A journey of a thousand miles begins with a first step – Chinese proverb

“Oh, listen,” Linda exclaimed, “look, there. There it is.”

She pointed upwards to our left as a skylark rose, threading the air with fluting melody. A tiny fluttering amidst a sea of sky, its droplets of sound dispersed across the fellside, the breeze sneezing them into our souls. We were brought to a halt in joyful wonder as we marvelled at the touch of summer on a cool spring day. On the final stretch of Fellbarrow, we were not far off the summit and were ready for a breather. The skylark’s song lifted our spirits immensely as we found the trig point and began identifying the world at our feet. Cockermouth and Great Broughton lay to the north with the Solway Firth and wind farms sitting hazily beyond.

We turned and headed south alongside Smithy Fell to find a sheltered spot on the moss for a brief lunch break before our other Wainwright of the day, Low Fell. We had decided to stay out of the strong winds on the high tops and I’d suggested a relatively short wander over the lower lying fells that sit between Lorton, Loweswater and Mosser. It’s a popular half day walk, near as it is to local towns and villages, and our Saturday stroll was no different with folk making the most of bright and dry conditions. The walk in to the start point at Thackthwaite from Lorton had been a lovely way to ease car crafted muscles into moving mode. The River Cocker bustled north to join the Derwent at Cockermouth and we appreciated the floral rivulets of daffodils, primroses and wild violets adorning the roadside as we walked south.

Our initial conversation unsurprisingly tottered its way through the rumour and hearsay surrounding Covid 19 and we gave up searching for the truth long before we got to Thackthwaite; the reality of our surroundings more attractive and reliable than crystal ball gazing.

The route then heads uphill through Galloway Farm along an old drove road. With a good pull upwards underfoot, the breathing, heart rate and thought processes align, co-regulating to pulse together. Our talk rhythm adjusted accordingly, more thoughts yet less spoken, words chosen for efficiency over effort.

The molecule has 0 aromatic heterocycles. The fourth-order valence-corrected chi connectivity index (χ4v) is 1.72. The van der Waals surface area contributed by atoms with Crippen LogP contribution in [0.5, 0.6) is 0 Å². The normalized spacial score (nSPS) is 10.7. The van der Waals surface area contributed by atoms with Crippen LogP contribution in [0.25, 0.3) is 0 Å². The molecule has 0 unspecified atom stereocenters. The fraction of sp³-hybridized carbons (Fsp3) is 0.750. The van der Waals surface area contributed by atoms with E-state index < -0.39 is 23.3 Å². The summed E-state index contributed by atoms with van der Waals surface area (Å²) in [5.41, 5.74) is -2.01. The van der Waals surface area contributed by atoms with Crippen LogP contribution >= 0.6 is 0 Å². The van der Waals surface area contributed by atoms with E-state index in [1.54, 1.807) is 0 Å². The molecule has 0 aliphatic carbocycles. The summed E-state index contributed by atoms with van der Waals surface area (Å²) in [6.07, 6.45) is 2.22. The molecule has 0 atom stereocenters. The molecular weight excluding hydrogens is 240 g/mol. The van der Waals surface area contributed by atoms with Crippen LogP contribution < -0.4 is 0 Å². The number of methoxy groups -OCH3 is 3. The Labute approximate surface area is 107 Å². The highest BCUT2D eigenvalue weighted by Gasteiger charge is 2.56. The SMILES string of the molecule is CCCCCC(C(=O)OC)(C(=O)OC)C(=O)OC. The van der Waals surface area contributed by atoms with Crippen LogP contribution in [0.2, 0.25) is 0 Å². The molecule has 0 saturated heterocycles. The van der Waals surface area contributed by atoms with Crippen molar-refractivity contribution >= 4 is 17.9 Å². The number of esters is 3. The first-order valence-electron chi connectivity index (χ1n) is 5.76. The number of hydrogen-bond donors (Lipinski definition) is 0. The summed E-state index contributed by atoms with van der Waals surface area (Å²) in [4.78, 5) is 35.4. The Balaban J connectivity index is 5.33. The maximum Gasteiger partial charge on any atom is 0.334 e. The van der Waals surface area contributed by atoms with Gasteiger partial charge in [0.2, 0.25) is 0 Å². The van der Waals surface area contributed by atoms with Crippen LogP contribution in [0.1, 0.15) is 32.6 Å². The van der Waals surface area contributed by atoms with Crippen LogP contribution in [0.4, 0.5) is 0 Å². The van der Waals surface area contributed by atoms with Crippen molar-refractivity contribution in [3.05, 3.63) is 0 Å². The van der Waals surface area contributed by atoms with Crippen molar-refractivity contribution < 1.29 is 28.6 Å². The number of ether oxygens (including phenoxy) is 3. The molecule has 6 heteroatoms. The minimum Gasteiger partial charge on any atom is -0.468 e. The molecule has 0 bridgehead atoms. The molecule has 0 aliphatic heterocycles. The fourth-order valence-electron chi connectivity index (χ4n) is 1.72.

If we had something that needed proper consideration, we paused, walking ceased to make room instead for thoughts to run free. I’d walked the route before so would point out our next section, helping Linda see how each fitted into the whole. I had also realised how to make the best of the views and where the key points were to stop and enjoy them.

I was reminded of some articles in the spring copy of Country Walking magazine where the focus has been on pilgrimages. Apparently 2020 is the year of them. I decided that I liked one of the authors immediately as he reckoned his favourite kind of pilgrimage was that along a river, from source to sea. I could identify with his comment that a river is a natural metaphor for life; beginning as a trickle then growing with the influence and added complexities of tributaries before joining the vast oneness of the sea. He notes too that humans settle along them, benefiting from the inbuilt water supply and waste removal systems.

Linda and I weren’t on any particular walking pilgrimage today but our days out are where we settle alongside each other’s life journey for a little while and unload and refresh. These parallel journeys are heading through uncertain times now but each of us is prepared to adapt if the terrain adjusts and the weather becomes unsettled.

We know we can because we have in the past.

We have navigated long term health issues, coped with bereavement and vulnerability and made do when lack of finances has had the wolf at the food and loo roll door. As a result, life is embraced and lived, wills are made, affairs are in order and those we love know how precious they are to us.

All of us may aim to live pain free and happy but the reality is that resilience, loving acceptance and compassion are born in those who have navigated trauma and heartbreak. They are those who enrich my world enormously and inspire me to also walk courageously. Linda is one of them.

Low Fell provided the much anticipated viewpoint over Crummock Water to the stark slate grey outlines of the central fells. Jagged against the silver sky, each peak offered its familiar silhouette for our consideration as we named those climbed in the past. Whilst we were only standing on one of the smaller Wainwrights, the views recalled memories of bigger mountain adventures achieved and prompt plans for next days out. When conditions next allow.

Our return to the cars was a pleasurable tramp back down the drove road into the relative wind free warmth of the valley and the satisfaction of 7 miles well walked. We sat in Booths car park refuelling with takeaway tea and cake watching shoppers gathering supplies for the weekend and talked through what the next few days could look like. Our predictions felt as accurate as a long range weather forecast. But it didn’t really matter.

Nor did it matter that neither of us know how long the next phase of our pilgrimages would be. Both begin with a single step that starts when the morning brings today and all that is in it. Which is just fine.

Because we can do this.

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